United States: Pennsylvania Superior Court Opens Door to Coverage Of Faulty Workmanship Claims

Originally published in Anderson Kill's Pennsylvania Alert (March 2014)

Pennsylvania policyholders can more confidently challenge insurance companies' denials of faulty workmanship claims following the Pennsylvania Superior Court's recent opinion in Indalex Inc. v. National Union Fire Ins. Co. of Pittsburgh, PA, 2013 Pa. Super 311 (Dec. 3, 2013). The Indalex decision reverses a nearly decade-long trend of Pennsylvania decisions narrowing the scope of insurance coverage for construction and defect-related claims under commercial general liability insurance policies. Equally important, the Indalex ruling dealt a blow to the insurance industry's continual efforts to win overbroad expansion of the rulings in Kvaerner Metals Div. of Kvaerner U.S., Inc. v. Commercial Union Ins. Co., Millers Capital Ins. Co. v. Gambone Bros. Dev. Co., and Erie Ins. Exchange v. Abbott Furnace Co., which found that claims of faulty workmanship in some circumstances may not constitute coverage-triggering "occurrences."

Indalex, a manufacturer of windows and doors, was sued by contractors and property owners alleging that Indalex's products were defective and resulted in water intrusion and leakage that caused physical damage, including the presence of mold and cracking in walls. Moreover, the underlying individual plaintiffs alleged that personal injuries also arose from these defects. The underlying complaints asserted claims of negligence, strict liability and breach of contract, as well as breach of warranty.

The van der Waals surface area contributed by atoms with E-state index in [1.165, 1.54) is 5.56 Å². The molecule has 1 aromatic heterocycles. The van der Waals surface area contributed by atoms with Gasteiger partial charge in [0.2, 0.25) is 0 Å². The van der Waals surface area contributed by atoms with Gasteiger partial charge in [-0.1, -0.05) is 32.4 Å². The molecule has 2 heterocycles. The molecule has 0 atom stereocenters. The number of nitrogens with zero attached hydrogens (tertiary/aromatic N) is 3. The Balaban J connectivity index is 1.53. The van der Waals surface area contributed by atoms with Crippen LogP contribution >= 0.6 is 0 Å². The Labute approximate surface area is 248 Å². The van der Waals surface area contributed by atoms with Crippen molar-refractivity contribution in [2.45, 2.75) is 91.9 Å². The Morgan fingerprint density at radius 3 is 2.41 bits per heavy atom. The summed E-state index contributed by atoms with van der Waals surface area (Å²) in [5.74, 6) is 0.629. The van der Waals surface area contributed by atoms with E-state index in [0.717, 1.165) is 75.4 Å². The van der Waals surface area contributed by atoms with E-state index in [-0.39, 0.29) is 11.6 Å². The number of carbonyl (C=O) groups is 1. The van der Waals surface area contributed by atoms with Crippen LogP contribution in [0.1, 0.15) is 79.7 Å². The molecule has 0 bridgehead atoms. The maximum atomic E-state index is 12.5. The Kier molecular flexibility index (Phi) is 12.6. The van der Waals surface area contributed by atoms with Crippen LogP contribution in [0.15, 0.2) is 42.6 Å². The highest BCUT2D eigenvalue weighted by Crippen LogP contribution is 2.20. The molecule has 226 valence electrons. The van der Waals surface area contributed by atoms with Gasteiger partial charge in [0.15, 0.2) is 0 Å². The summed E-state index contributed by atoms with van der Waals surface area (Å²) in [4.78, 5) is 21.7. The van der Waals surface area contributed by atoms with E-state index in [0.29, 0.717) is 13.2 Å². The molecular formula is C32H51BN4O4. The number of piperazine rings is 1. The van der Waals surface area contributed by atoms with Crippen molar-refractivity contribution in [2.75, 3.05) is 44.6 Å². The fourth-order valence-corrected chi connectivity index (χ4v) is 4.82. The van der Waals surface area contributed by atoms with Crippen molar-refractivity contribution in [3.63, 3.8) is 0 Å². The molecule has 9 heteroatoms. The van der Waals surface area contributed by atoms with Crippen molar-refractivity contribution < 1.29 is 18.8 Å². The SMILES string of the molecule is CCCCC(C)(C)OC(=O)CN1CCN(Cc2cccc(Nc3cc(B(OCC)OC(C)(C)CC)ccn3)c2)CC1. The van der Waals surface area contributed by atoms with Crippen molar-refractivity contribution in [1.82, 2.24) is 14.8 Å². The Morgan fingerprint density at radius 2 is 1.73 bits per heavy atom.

Following a denial of coverage, Indalex filed suit in the Allegheny County Court of Common Pleas, seeking a determination that it was entitled to defense and indemnity. National Union contended that, under Pennsylvania law and the Kvaerner ruling, the underlying claims failed to allege an occurrence triggering coverage under the commercial general liability insurance policy. The trial court ultimately granted National Union's motion for summary judgment, holding that Kvaerner precluded because there was no "occurrence" as defined under the policy.